The Unbearable Solitude of the Lone Ghost in ‘It Comes At Night’

It Comes At Night begins with the mercy killing and funeral of a father and grandfather, lost to a flesh-devouring contagion. The film follows the aftermath of his death and is structured around the horror of a doomsday scenario at the center of which is a family taking refuge in a large house in the middle of the woods. With a fixed daily routine, avoidance of the night, and a rule of always going out in groups of at least two, the family of three protects itself against potentially dangerous fellow survivors and ubiquitous infection. Its true horror, however, is slowly built on the painful solitude of a young man: Travis, the lone son, played gently but touchingly by Kevin Harrison Jr.

The overall house dynamic changes with the arrival of a seemingly trustworthy younger couple and their toddler son Andrew, likely drawn to the house by the smoke of the dead man’s body, who is burned and buried to avoid contamination. What remains, however, and becomes even more palpable is the fact that Travis, almost a legal adult, is without a partner of his own. He is often alone, unable to sleep, or having nightmares of his dead grandfather and fantasies of the new young woman in his home. His constant isolation and nightly walks through the house perpetually threaten to upend the security of the strict rules of keeping to daylight and company.

The most terrifying, affecting aspect of this well-worn post-apocalyptic backdrop is not the violent chaos it predictably breeds in the competing alpha males of the families but rather the overwhelming loneliness it instills in this young man. Travis is surrounded by couples and a little boy who resembles what he once was: cared for and nestled within a loving family dynamic.

Travis behaves as a ghost, sneaking into the attic to listen in on (and sometimes laugh along with) the conversations (and sexual exchanges) taking place in private away from him. He also likes to perch himself by the attic window and look out into the woods, waiting and watching. Meanwhile director Trey Edward Shults often aligns his camera with Travis’s spectral perspective: long, measured shots drifting through the hallways, peering into the slightly open doors of his parents’ and new neighbors’ bedrooms. Some of these are overtly from his point of view while others have ambiguous, seemingly supernatural origins. The interplay between his experience and that of an unknown, invisible essence stresses his eerie presence in the house. While Travis is a voyeur, he is not a wicked one; he maintains an innocent and caring demeanor that makes him our only hero, with whom we endure the agonizing threat of looming death in this horror setting.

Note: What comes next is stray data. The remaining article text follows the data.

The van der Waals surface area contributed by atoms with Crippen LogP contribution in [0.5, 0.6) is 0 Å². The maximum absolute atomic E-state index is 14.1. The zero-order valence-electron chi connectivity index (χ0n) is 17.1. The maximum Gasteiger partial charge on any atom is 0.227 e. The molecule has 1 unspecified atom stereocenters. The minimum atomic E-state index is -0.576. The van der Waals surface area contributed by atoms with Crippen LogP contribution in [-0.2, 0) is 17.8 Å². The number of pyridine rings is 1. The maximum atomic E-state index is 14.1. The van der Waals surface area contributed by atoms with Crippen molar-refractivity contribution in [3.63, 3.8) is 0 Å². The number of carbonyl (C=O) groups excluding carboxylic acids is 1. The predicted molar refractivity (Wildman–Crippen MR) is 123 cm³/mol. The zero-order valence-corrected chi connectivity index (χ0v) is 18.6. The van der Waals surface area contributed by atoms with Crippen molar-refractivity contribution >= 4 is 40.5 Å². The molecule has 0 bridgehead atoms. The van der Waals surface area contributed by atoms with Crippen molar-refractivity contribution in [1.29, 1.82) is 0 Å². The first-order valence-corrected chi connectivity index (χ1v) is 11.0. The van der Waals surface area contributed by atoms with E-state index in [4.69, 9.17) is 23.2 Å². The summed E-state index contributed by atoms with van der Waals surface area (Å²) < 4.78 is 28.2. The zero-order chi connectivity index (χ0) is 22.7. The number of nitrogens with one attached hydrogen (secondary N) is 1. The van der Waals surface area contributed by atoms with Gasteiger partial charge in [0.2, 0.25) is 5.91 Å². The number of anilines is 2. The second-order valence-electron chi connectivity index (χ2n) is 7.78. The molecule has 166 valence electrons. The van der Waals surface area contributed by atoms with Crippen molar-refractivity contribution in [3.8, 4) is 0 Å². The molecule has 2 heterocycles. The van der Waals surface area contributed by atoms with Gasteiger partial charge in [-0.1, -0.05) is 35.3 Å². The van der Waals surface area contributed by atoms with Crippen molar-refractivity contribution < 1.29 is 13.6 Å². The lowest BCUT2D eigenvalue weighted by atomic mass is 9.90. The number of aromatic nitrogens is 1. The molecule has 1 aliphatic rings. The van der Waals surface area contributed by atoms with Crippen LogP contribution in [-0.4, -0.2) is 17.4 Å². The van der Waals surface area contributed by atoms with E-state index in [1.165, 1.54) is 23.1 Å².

Without a friend or partner, he relies on the companionship of his dog, Stanley, and of his dead grandfather, who haunts him in his dreams. His family’s reluctance to fully trust the strangers prevents him from truly connecting with them. When Stanley goes missing, he is pulled further into the land of the dead, made even more of a phantom lurking within the family home.

In one devastating sequence, Travis uses a lamp to light his way through the darkness of the house at night, following the sounds of whimpering that at first appear to belong to his missing dog. He then finds Andrew curled up alone in his grandfather’s room. Travis closely identifies with all three: Stanley, his grandfather, and Andrew, who perhaps represents the living, but for him nostalgic, intimacy of a loving family. Returning Andrew to his parents’ bedroom, the camera dwells on Travis leering over the family of three as the little one climbs between his sleeping parents and is soon nuzzled by his mother.

Travis sleeps alone in a twin bed next to an empty bed—a constant visual reminder of his lonely removal from others. Perhaps his solitude was once abated by the presence of his grandfather. What the film traces, from its start to end, is how Travis copes with being just one, not only separated off from the rest of a presumably instinct population but divided from the intimacies that inhabit his own home. The death of Stanley is the last straw. It breaks him. Hanging on by a fragile thread to those around him and the tenuous stability they attempt to maintain with rifle in hand, he lets himself go into that good night. The last act then plays out as foreshadowed.

The ending is severe but foretold. With tensions and distrust only slightly curtailed by light humor and conversation, the first signs of doubt and uncertainty inevitably drive the two families to take to their own corners and draw impossible battle lines. Travis, apart as always, can only succumb to the ghost that has been following and possessing him. He joins his grandfather and dog. His parents will surely soon follow, one by one.


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